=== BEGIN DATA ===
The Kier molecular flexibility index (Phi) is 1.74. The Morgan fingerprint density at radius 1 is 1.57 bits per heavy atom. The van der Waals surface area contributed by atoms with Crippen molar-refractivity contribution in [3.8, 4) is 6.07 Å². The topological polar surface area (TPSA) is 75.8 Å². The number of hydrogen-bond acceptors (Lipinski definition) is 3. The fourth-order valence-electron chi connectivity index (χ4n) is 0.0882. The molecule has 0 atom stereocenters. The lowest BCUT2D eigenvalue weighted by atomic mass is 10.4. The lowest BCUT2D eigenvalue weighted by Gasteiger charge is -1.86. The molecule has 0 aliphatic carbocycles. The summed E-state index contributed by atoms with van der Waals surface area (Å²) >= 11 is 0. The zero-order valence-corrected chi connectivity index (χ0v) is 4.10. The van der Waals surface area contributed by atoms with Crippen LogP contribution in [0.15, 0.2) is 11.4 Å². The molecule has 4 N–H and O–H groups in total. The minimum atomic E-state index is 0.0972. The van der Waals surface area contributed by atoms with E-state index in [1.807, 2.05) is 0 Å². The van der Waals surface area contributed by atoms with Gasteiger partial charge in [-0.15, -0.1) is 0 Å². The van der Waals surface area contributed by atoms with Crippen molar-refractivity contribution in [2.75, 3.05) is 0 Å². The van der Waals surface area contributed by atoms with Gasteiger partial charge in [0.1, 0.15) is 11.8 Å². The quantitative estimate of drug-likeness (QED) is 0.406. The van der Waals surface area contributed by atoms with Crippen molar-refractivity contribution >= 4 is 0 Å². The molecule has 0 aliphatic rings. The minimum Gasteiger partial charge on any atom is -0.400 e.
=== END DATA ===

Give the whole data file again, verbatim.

The Kier molecular flexibility index (Phi) is 1.74. The Morgan fingerprint density at radius 1 is 1.57 bits per heavy atom. The van der Waals surface area contributed by atoms with Crippen molar-refractivity contribution in [3.8, 4) is 6.07 Å². The topological polar surface area (TPSA) is 75.8 Å². The number of hydrogen-bond acceptors (Lipinski definition) is 3. The fourth-order valence-electron chi connectivity index (χ4n) is 0.0882. The molecule has 0 atom stereocenters. The lowest BCUT2D eigenvalue weighted by atomic mass is 10.4. The lowest BCUT2D eigenvalue weighted by Gasteiger charge is -1.86. The molecule has 0 aliphatic carbocycles. The summed E-state index contributed by atoms with van der Waals surface area (Å²) >= 11 is 0. The zero-order valence-corrected chi connectivity index (χ0v) is 4.10. The van der Waals surface area contributed by atoms with Crippen LogP contribution in [0.15, 0.2) is 11.4 Å². The molecule has 4 N–H and O–H groups in total. The minimum atomic E-state index is 0.0972. The van der Waals surface area contributed by atoms with E-state index in [1.807, 2.05) is 0 Å². The van der Waals surface area contributed by atoms with Gasteiger partial charge in [-0.15, -0.1) is 0 Å². The van der Waals surface area contributed by atoms with Crippen molar-refractivity contribution in [2.75, 3.05) is 0 Å². The van der Waals surface area contributed by atoms with Gasteiger partial charge in [0.1, 0.15) is 11.8 Å². The quantitative estimate of drug-likeness (QED) is 0.406. The van der Waals surface area contributed by atoms with Crippen molar-refractivity contribution >= 4 is 0 Å². The molecule has 0 aliphatic rings. The minimum Gasteiger partial charge on any atom is -0.400 e.